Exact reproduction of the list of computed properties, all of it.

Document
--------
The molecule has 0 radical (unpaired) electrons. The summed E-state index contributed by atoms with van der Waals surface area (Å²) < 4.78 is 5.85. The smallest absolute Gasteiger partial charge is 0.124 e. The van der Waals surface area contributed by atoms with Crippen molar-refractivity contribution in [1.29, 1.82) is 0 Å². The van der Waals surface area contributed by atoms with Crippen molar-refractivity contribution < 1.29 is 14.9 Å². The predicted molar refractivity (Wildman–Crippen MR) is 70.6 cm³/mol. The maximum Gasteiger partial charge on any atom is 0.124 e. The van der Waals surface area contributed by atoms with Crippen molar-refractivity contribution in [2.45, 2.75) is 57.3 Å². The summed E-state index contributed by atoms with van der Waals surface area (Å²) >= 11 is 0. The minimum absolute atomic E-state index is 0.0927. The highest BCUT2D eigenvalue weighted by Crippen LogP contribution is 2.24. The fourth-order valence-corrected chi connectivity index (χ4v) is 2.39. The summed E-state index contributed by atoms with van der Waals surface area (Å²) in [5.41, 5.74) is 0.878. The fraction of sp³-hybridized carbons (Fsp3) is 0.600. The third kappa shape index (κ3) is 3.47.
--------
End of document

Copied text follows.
The molecule has 0 radical (unpaired) electrons. The summed E-state index contributed by atoms with van der Waals surface area (Å²) < 4.78 is 5.85. The smallest absolute Gasteiger partial charge is 0.124 e. The van der Waals surface area contributed by atoms with Crippen molar-refractivity contribution in [1.29, 1.82) is 0 Å². The van der Waals surface area contributed by atoms with Crippen molar-refractivity contribution < 1.29 is 14.9 Å². The predicted molar refractivity (Wildman–Crippen MR) is 70.6 cm³/mol. The maximum Gasteiger partial charge on any atom is 0.124 e. The van der Waals surface area contributed by atoms with Crippen molar-refractivity contribution in [2.45, 2.75) is 57.3 Å². The summed E-state index contributed by atoms with van der Waals surface area (Å²) >= 11 is 0. The minimum absolute atomic E-state index is 0.0927. The highest BCUT2D eigenvalue weighted by Crippen LogP contribution is 2.24. The fourth-order valence-corrected chi connectivity index (χ4v) is 2.39. The summed E-state index contributed by atoms with van der Waals surface area (Å²) in [5.41, 5.74) is 0.878. The fraction of sp³-hybridized carbons (Fsp3) is 0.600. The third kappa shape index (κ3) is 3.47.